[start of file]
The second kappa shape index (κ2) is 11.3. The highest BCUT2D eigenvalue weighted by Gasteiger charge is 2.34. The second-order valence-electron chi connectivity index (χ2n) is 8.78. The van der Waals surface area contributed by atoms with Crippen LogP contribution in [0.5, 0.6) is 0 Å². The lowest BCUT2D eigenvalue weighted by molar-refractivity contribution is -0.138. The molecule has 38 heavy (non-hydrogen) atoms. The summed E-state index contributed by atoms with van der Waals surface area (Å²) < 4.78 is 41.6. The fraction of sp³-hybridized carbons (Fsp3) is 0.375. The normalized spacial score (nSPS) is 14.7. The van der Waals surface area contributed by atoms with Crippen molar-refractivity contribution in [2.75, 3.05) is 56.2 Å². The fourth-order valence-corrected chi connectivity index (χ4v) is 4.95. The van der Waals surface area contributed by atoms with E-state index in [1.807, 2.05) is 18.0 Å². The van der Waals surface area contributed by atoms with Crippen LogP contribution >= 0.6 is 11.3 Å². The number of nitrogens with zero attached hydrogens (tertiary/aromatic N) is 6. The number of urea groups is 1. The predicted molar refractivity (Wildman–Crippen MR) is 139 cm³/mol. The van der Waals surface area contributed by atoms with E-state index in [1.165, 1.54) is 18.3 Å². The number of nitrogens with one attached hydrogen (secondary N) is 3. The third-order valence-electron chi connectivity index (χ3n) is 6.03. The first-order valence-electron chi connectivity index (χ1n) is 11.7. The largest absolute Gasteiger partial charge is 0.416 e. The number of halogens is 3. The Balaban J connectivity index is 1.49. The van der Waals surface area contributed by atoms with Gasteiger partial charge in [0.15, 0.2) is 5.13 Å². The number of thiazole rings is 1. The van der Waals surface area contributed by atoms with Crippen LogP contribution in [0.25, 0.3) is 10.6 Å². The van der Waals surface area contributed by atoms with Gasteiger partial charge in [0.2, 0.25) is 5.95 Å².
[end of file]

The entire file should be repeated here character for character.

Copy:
The second kappa shape index (κ2) is 11.3. The highest BCUT2D eigenvalue weighted by Gasteiger charge is 2.34. The second-order valence-electron chi connectivity index (χ2n) is 8.78. The van der Waals surface area contributed by atoms with Crippen LogP contribution in [0.5, 0.6) is 0 Å². The lowest BCUT2D eigenvalue weighted by molar-refractivity contribution is -0.138. The molecule has 38 heavy (non-hydrogen) atoms. The summed E-state index contributed by atoms with van der Waals surface area (Å²) < 4.78 is 41.6. The fraction of sp³-hybridized carbons (Fsp3) is 0.375. The normalized spacial score (nSPS) is 14.7. The van der Waals surface area contributed by atoms with Crippen molar-refractivity contribution in [2.75, 3.05) is 56.2 Å². The fourth-order valence-corrected chi connectivity index (χ4v) is 4.95. The van der Waals surface area contributed by atoms with E-state index in [1.807, 2.05) is 18.0 Å². The van der Waals surface area contributed by atoms with Crippen LogP contribution >= 0.6 is 11.3 Å². The number of nitrogens with zero attached hydrogens (tertiary/aromatic N) is 6. The number of urea groups is 1. The predicted molar refractivity (Wildman–Crippen MR) is 139 cm³/mol. The van der Waals surface area contributed by atoms with E-state index in [1.165, 1.54) is 18.3 Å². The number of nitrogens with one attached hydrogen (secondary N) is 3. The third-order valence-electron chi connectivity index (χ3n) is 6.03. The first-order valence-electron chi connectivity index (χ1n) is 11.7. The largest absolute Gasteiger partial charge is 0.416 e. The number of halogens is 3. The Balaban J connectivity index is 1.49. The van der Waals surface area contributed by atoms with Gasteiger partial charge in [0.15, 0.2) is 5.13 Å². The number of thiazole rings is 1. The van der Waals surface area contributed by atoms with Crippen LogP contribution in [0.25, 0.3) is 10.6 Å². The van der Waals surface area contributed by atoms with Gasteiger partial charge in [0.2, 0.25) is 5.95 Å².